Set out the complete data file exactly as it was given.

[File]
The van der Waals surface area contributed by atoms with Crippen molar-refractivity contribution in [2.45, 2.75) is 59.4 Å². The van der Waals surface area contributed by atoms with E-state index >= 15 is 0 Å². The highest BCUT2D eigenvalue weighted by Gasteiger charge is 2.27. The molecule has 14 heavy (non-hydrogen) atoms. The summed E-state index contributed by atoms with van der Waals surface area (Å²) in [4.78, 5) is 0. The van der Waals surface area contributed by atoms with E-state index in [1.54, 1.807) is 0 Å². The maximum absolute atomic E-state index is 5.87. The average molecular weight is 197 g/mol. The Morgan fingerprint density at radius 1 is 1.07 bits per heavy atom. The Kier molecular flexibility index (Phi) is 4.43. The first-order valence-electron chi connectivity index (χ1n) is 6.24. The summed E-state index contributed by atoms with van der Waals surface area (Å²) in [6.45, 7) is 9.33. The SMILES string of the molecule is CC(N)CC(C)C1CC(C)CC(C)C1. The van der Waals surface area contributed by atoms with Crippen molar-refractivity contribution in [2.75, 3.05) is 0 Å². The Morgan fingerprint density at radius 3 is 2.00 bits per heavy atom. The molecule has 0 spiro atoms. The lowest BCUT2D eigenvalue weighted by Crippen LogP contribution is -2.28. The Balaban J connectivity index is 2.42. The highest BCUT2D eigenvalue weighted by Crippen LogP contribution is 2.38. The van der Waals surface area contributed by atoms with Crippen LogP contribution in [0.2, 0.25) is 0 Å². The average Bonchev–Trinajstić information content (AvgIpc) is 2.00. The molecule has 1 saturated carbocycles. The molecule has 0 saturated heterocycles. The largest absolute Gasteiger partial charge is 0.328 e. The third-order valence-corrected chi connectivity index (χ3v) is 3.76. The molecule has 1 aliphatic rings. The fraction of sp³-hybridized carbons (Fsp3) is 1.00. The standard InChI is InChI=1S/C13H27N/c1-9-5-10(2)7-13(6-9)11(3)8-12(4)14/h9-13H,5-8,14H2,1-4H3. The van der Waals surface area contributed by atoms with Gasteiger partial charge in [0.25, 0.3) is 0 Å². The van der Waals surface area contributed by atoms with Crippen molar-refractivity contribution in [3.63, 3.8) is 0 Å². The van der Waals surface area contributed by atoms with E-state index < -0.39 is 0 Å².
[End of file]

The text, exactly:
The van der Waals surface area contributed by atoms with Crippen molar-refractivity contribution in [2.45, 2.75) is 59.4 Å². The van der Waals surface area contributed by atoms with E-state index >= 15 is 0 Å². The highest BCUT2D eigenvalue weighted by Gasteiger charge is 2.27. The molecule has 14 heavy (non-hydrogen) atoms. The summed E-state index contributed by atoms with van der Waals surface area (Å²) in [4.78, 5) is 0. The van der Waals surface area contributed by atoms with E-state index in [1.54, 1.807) is 0 Å². The maximum absolute atomic E-state index is 5.87. The average molecular weight is 197 g/mol. The Morgan fingerprint density at radius 1 is 1.07 bits per heavy atom. The Kier molecular flexibility index (Phi) is 4.43. The first-order valence-electron chi connectivity index (χ1n) is 6.24. The summed E-state index contributed by atoms with van der Waals surface area (Å²) in [6.45, 7) is 9.33. The SMILES string of the molecule is CC(N)CC(C)C1CC(C)CC(C)C1. The van der Waals surface area contributed by atoms with Crippen molar-refractivity contribution in [2.75, 3.05) is 0 Å². The Morgan fingerprint density at radius 3 is 2.00 bits per heavy atom. The molecule has 0 spiro atoms. The lowest BCUT2D eigenvalue weighted by Crippen LogP contribution is -2.28. The Balaban J connectivity index is 2.42. The highest BCUT2D eigenvalue weighted by Crippen LogP contribution is 2.38. The van der Waals surface area contributed by atoms with Crippen LogP contribution in [0.2, 0.25) is 0 Å². The average Bonchev–Trinajstić information content (AvgIpc) is 2.00. The molecule has 1 saturated carbocycles. The molecule has 0 saturated heterocycles. The largest absolute Gasteiger partial charge is 0.328 e. The third-order valence-corrected chi connectivity index (χ3v) is 3.76. The molecule has 1 aliphatic rings. The fraction of sp³-hybridized carbons (Fsp3) is 1.00. The standard InChI is InChI=1S/C13H27N/c1-9-5-10(2)7-13(6-9)11(3)8-12(4)14/h9-13H,5-8,14H2,1-4H3. The van der Waals surface area contributed by atoms with Gasteiger partial charge in [0.25, 0.3) is 0 Å². The van der Waals surface area contributed by atoms with Crippen molar-refractivity contribution in [3.63, 3.8) is 0 Å². The van der Waals surface area contributed by atoms with E-state index < -0.39 is 0 Å².